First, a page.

This can apply to anyone regardless of relationship status or gender (which isn’t even real, but that’s another conversation). Take this advice or don’t, but if it resonates, it might just be for you.
Educate yourself! Education does not solely come from school. Some of the most intelligent people I know do not have a degree but are extremely well-versed in an array of topics, ranging from creative pursuits to analytical research. You’d be surprised how much you could learn from developing different interests.
To that point, it is a mistake to limit autodidactism or self-education to creative ventures. Some of the most renowned scientists, historians, educators and contemporary geniuses were in some way self-taught, many of which have made prolific contributions to modern life as we know it.
Among them are electrical engineer and inventor Nikola Tesla, abolitionist and public speaker Frederick Douglass, writer Mark Twain, scientist Benjamin Banneker and more recently software engineer Brittany Ball.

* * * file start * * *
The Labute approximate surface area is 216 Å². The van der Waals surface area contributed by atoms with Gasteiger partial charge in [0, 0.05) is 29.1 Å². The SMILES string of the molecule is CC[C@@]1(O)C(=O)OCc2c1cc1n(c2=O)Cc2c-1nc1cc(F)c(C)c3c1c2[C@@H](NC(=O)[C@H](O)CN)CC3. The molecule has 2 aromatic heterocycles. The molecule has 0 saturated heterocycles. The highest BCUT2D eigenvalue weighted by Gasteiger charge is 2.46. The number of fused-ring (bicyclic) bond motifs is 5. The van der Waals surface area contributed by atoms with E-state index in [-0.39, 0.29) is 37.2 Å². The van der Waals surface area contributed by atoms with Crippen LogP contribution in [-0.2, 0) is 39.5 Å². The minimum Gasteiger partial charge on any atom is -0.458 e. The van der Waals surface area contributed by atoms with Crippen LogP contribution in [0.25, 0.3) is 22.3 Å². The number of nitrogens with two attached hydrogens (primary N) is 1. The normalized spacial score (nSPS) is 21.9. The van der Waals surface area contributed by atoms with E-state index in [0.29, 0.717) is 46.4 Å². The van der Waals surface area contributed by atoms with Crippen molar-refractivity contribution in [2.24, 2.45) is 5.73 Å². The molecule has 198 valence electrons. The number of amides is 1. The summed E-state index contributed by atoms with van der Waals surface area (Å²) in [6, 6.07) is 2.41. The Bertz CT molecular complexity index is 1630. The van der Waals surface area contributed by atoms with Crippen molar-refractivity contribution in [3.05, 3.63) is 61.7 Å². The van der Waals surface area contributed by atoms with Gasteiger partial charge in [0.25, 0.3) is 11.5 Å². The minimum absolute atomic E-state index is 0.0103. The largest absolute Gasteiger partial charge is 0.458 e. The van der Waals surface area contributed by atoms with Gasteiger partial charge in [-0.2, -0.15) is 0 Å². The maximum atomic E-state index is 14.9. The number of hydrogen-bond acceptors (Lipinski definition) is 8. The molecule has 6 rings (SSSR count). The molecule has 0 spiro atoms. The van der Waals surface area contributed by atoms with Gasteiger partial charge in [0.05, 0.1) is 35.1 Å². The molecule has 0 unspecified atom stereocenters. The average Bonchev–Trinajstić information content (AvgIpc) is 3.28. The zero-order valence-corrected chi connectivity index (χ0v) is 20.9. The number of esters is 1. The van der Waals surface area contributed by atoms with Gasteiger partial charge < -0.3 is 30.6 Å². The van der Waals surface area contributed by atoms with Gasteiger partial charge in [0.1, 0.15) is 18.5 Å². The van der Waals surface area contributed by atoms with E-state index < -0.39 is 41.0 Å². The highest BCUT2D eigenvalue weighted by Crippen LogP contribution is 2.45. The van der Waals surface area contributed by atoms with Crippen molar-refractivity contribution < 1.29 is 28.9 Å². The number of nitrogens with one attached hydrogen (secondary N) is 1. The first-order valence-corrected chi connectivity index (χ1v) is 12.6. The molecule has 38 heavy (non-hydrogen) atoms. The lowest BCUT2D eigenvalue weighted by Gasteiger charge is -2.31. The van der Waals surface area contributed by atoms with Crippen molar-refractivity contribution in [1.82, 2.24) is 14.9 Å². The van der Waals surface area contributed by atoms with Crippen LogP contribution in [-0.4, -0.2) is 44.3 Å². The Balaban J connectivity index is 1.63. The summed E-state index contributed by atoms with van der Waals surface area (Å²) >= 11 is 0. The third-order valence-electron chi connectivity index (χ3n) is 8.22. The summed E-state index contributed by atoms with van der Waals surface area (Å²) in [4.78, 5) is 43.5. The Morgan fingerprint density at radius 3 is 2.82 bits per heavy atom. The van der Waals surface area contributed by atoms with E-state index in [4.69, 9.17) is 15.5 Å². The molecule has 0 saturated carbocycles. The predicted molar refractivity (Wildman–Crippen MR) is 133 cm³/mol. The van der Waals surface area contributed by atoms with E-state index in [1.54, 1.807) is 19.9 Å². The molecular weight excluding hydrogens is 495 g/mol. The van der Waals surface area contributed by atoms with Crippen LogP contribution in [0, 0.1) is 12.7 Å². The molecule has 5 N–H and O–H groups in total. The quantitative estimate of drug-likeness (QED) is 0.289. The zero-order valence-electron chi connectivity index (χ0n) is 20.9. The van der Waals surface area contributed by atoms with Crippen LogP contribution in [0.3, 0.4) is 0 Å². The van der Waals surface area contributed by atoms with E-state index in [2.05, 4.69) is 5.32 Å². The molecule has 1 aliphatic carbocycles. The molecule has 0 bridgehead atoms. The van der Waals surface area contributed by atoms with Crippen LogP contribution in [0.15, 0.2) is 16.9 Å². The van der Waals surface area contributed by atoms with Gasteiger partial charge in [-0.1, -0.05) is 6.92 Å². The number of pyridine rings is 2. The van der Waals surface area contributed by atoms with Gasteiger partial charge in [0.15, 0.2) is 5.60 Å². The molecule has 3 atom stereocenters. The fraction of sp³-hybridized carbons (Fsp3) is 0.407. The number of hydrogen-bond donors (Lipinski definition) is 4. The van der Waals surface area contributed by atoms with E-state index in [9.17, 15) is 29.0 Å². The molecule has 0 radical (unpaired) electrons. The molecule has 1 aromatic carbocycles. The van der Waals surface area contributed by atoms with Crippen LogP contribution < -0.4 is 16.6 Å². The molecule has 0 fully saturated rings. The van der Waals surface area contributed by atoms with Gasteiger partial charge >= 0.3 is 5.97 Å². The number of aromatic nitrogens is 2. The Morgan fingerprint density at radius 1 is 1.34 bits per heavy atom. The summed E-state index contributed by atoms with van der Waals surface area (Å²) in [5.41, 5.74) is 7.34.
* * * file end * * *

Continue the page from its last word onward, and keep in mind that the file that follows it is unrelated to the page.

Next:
Among the creatives are guitarist and singer-songwriter Jimi Hendrix, guitarist and lead singer of Nirvana Kurt Cobain, rapper Nas, “Atlanta” actor Lakeith Stanfield, composer Hanz Zimmer, director Steven Spielberg and filmmaker Ava Duvernay, just to name a few.
OK, so you’re not an electrical engineer, a musician or a film star. But maybe you like hair and can’t afford to go to beauty school. YouTube is one platform that has no shortage of tutorial videos on virtually any topic you want to find.
Spend some time cultivating your interests and finding low-cost mediums that can help you reach your educational goals.
Being single doesn’t define you. It’s what you choose to do with that time that does. You can choose to invest in yourself or not, but at the end of the day thoughts become actions; actions become habits; habits shape character and character marks your legacy.
So, we making moves or nah?